Does the success rate for neck fusion surgery change depending on whether two or three levels in the neck are operated on?

A recent study compared patients who had neck fusion of two or three levels. The surgical team took a section of bone from the outside edge of the patients' lower leg, the fibula bone. The graft was used to join the neck vertebrae.

Of 145 patients, only 14 patients did not have solid bone fusions two years after surgery. The success rate for surgery at two levels was 92 percent. For three levels, the success rate was slightly lower--84 percent. The difference between success rates was felt to be slight.

Conventional wisdom holds that the more sites operated on, the greater the risk. But this research suggests that patients can safely have surgery at multiple levels using a graft of bone from the fibula with good results.

 Post to

 Email to a Friend


A study like with serious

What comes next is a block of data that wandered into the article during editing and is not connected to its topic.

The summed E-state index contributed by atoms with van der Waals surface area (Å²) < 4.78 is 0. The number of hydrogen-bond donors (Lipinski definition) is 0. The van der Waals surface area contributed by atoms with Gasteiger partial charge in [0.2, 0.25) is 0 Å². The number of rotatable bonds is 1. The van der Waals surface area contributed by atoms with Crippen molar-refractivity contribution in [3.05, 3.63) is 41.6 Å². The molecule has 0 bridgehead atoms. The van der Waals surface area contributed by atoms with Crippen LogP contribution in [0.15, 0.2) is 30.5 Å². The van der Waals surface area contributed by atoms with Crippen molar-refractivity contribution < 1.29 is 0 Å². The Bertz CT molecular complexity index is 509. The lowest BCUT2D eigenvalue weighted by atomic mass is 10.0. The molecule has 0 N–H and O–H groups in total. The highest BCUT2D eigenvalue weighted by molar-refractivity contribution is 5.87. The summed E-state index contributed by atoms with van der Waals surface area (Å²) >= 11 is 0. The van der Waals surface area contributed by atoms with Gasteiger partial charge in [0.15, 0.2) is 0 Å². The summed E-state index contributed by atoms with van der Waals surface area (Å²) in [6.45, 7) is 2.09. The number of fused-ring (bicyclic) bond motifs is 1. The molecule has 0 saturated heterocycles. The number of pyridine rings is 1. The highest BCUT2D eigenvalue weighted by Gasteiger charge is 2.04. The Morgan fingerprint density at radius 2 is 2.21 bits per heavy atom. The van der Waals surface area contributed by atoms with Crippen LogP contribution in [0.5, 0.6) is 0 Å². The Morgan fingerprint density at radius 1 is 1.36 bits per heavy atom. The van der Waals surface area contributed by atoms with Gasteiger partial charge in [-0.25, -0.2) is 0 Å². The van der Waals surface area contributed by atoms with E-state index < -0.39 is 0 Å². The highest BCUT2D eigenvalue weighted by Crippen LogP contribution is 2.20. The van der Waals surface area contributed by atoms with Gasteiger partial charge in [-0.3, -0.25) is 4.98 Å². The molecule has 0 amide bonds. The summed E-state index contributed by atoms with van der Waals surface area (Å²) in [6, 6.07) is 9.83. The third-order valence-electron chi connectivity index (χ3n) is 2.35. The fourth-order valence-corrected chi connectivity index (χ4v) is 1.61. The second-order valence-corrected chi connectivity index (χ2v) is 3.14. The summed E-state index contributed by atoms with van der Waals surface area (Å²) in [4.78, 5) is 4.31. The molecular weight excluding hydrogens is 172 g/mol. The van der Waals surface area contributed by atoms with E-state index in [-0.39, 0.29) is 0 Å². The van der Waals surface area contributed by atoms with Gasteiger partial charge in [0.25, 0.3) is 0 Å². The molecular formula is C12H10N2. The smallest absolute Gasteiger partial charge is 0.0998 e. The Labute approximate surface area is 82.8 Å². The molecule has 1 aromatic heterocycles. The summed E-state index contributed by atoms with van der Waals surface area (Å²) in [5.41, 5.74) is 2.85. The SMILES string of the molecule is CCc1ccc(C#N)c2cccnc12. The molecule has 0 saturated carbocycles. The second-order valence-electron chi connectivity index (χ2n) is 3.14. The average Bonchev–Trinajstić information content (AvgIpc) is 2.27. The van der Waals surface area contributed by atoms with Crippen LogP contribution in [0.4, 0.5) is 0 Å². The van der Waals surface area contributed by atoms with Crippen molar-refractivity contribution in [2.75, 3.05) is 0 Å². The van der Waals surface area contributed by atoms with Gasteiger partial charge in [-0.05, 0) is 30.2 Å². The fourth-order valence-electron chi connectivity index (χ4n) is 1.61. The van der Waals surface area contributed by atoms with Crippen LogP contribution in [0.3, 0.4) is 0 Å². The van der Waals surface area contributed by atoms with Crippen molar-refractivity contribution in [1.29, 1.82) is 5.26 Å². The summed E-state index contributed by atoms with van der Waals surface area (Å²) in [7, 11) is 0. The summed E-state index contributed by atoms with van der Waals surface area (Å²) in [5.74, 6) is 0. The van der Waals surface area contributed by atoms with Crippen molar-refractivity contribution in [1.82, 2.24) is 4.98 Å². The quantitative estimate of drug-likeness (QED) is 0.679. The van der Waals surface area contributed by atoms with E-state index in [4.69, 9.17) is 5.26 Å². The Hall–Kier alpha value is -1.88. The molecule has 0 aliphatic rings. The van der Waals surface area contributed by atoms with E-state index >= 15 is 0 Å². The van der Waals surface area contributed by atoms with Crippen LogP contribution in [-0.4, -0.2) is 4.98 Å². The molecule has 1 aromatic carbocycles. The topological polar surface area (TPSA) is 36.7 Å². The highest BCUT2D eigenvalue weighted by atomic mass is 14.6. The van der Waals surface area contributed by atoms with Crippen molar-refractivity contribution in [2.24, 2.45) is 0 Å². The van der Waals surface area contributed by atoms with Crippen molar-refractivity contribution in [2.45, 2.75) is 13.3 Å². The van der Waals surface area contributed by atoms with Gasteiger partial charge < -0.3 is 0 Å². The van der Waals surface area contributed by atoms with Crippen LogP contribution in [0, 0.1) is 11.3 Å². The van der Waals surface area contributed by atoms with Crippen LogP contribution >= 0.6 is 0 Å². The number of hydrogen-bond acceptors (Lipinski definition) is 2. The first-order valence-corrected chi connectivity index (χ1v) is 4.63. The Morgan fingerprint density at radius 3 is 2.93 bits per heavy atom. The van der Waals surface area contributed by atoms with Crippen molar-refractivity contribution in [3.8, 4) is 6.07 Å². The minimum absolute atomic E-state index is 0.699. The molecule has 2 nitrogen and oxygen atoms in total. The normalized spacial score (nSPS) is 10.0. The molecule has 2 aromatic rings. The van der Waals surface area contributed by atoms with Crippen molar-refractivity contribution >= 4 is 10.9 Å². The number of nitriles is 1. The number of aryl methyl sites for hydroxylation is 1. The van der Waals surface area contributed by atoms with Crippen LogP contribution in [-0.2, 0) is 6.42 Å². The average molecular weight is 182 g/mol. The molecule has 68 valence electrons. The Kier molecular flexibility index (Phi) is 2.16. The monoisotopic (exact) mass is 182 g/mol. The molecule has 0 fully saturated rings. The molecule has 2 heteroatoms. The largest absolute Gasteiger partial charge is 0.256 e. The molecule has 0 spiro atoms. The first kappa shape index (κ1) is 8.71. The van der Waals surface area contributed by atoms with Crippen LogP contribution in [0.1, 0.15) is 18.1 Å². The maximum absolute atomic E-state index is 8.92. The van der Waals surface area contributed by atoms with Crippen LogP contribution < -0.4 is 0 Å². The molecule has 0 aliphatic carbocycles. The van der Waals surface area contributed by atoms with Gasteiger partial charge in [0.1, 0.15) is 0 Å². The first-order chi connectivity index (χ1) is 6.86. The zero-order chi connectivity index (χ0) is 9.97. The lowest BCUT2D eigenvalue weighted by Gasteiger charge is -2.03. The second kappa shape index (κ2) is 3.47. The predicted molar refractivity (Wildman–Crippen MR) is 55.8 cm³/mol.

A study like with serious surgery is so crucial thus, knowing that experts on this field were continuously studying successful treatments for all kinds of illness like in the bones somehow gives hope in the future generations. Hopefully, their studies will generate a best result. Thanks for the share! Nancy Alcorn

It is better to talk to the

It is better to talk to the doctor who would be in charge of the procedure. Surgical procedures are always complicated especially the cosmetic surgery procedures. It is best to discuss it with the surgeon, and always opt for the best clinic such as Tummy Tuck Seattle clinic.

Comment viewing options

Select your preferred way to display the comments and click "Save settings" to activate your changes.

*Disclaimer:*The information contained herein is compiled from a variety of sources. It may not be complete or timely. It does not cover all diseases, physical conditions, ailments or treatments. The information should NOT be used in place of visit with your healthcare provider, nor should you disregard the advice of your health care provider because of any information you read in this topic.

All content provided by eORTHOPOD® is a registered trademark of Medical Multimedia Group, L.L.C.. Content is the sole property of Medical Multimedia Group, LLC and used herein by permission.

Back to top

MySpace Tracker